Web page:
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ARS Home » Plains Area » Clay Center, Nebraska » U.S. Meat Animal Research Center » Nutrition, Growth and Physiology » Research » Publications at this Location » Publication #271337

Title: Energy and nutrient recovery from cattle feedlots

item Woodbury, Bryan
item Spiehs, Mindy

Submitted to: Scholarly Research Exchange
Publication Type: Peer Reviewed Journal
Publication Acceptance Date: 10/3/2011
Publication Date: 1/13/2012
Citation: Eigenberg, R.A., Woodbury, B.L., Auvermann, B., Parker, D.B., Spiehs, M.J. 2012. Energy and nutrient recovery from cattle feedlots. Scholarly Research Exchange. 2012:1-5.

Interpretive Summary: Manure from cattle feedlots has often been considered a liability; a product that had to be disposed of or stored. Manure has valuable properties which, if concentrated, can make the product of significant value. ARS researchers at the U.S. Meat Animal Research Center have devised a tool to locate areas of highly concentrated manure on the feedlot pen surface. Once located, these specific areas can be harvested and marketed as a valuable product such as a combustion fuel for electrical generation. This work combined with electronic sensing equipment and special computer software can locate concentrated manure on feedlot pen surfaces. Selectively harvesting the concentrated manure increases the value of the nitrogen and phosphorus nutrient content. Also, this method showed a value increase of four times when the manure was selectively harvested for energy versus harvesting for nutrient content.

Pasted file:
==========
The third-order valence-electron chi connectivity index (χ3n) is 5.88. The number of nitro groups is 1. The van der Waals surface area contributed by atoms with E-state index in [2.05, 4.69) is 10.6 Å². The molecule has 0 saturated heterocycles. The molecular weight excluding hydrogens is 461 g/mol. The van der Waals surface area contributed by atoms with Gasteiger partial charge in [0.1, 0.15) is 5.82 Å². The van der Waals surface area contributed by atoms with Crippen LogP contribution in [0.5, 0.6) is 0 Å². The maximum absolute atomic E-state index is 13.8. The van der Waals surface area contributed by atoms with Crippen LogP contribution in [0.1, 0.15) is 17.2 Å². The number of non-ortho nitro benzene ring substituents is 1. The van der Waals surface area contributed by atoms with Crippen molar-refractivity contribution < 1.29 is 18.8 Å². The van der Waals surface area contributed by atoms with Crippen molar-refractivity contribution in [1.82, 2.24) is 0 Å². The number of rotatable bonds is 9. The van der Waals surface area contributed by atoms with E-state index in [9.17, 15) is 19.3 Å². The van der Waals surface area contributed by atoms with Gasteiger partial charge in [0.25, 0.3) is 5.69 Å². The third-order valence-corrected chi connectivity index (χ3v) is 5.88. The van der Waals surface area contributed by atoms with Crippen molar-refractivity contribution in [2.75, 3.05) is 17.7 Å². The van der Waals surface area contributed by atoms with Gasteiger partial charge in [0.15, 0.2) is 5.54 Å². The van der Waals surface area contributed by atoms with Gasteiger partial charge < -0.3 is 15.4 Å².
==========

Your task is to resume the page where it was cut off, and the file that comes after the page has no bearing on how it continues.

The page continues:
Technical Abstract: Selective harvesting of manure can benefit cattle producers by creating a product of value. A tool that identifies locations of manure accumulation has been developed using a sub-surface sensor (Dualem-1S, Milton, ON) and software designed for salt mapping (ESAP, Riverside, CA). The combination allowed the development of models to estimate higher heating value (HHV) of feedlot manure across a feedlot pen. Soil sample data from cattle feedlots in Texas and Nebraska were analyzed for volatile solids (VS) then combined with the Dualem-1S apparent soil conductivity (ECa) data to produce models having correlations between ECa and associated and VS (r2=0.869, VS). A corresponding model is under development to estimate the moisture content of the collectable solids. The combined models allow real-time spatial estimates of HHV within a feedlot pen. These methods will allow direct harvesting of VS for use as a recoverable energy source through direct combustion or co-combustion.